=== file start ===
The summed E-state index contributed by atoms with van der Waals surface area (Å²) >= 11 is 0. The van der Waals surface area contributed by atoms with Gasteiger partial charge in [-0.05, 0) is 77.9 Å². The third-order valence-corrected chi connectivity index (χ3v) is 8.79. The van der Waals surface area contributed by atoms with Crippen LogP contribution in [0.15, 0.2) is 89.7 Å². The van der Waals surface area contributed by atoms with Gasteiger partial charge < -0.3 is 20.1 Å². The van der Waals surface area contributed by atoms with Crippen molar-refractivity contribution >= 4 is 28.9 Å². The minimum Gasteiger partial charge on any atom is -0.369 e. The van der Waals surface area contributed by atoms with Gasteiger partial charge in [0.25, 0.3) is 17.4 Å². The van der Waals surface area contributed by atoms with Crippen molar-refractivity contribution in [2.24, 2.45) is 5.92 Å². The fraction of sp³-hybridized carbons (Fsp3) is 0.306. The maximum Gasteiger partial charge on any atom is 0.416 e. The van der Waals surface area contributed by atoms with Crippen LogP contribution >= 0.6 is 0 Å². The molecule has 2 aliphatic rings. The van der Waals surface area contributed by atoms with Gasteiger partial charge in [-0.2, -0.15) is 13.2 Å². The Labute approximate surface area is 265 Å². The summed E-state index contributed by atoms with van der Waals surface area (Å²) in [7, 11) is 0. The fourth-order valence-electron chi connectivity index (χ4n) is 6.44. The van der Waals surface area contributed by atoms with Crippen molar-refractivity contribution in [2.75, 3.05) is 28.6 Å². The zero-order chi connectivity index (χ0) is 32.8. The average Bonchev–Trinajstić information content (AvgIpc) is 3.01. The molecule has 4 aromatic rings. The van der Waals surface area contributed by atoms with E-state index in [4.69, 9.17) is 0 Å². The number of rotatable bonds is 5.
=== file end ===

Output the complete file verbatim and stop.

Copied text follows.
The summed E-state index contributed by atoms with van der Waals surface area (Å²) >= 11 is 0. The van der Waals surface area contributed by atoms with Gasteiger partial charge in [-0.05, 0) is 77.9 Å². The third-order valence-corrected chi connectivity index (χ3v) is 8.79. The van der Waals surface area contributed by atoms with Crippen LogP contribution in [0.15, 0.2) is 89.7 Å². The van der Waals surface area contributed by atoms with Gasteiger partial charge < -0.3 is 20.1 Å². The van der Waals surface area contributed by atoms with Crippen molar-refractivity contribution >= 4 is 28.9 Å². The minimum Gasteiger partial charge on any atom is -0.369 e. The van der Waals surface area contributed by atoms with Gasteiger partial charge in [0.25, 0.3) is 17.4 Å². The van der Waals surface area contributed by atoms with Crippen molar-refractivity contribution in [2.24, 2.45) is 5.92 Å². The fraction of sp³-hybridized carbons (Fsp3) is 0.306. The maximum Gasteiger partial charge on any atom is 0.416 e. The van der Waals surface area contributed by atoms with Crippen LogP contribution >= 0.6 is 0 Å². The molecule has 2 aliphatic rings. The van der Waals surface area contributed by atoms with Gasteiger partial charge in [-0.2, -0.15) is 13.2 Å². The Labute approximate surface area is 265 Å². The summed E-state index contributed by atoms with van der Waals surface area (Å²) in [7, 11) is 0. The fourth-order valence-electron chi connectivity index (χ4n) is 6.44. The van der Waals surface area contributed by atoms with Crippen molar-refractivity contribution in [2.75, 3.05) is 28.6 Å². The zero-order chi connectivity index (χ0) is 32.8. The average Bonchev–Trinajstić information content (AvgIpc) is 3.01. The molecule has 4 aromatic rings. The van der Waals surface area contributed by atoms with E-state index in [4.69, 9.17) is 0 Å². The number of rotatable bonds is 5.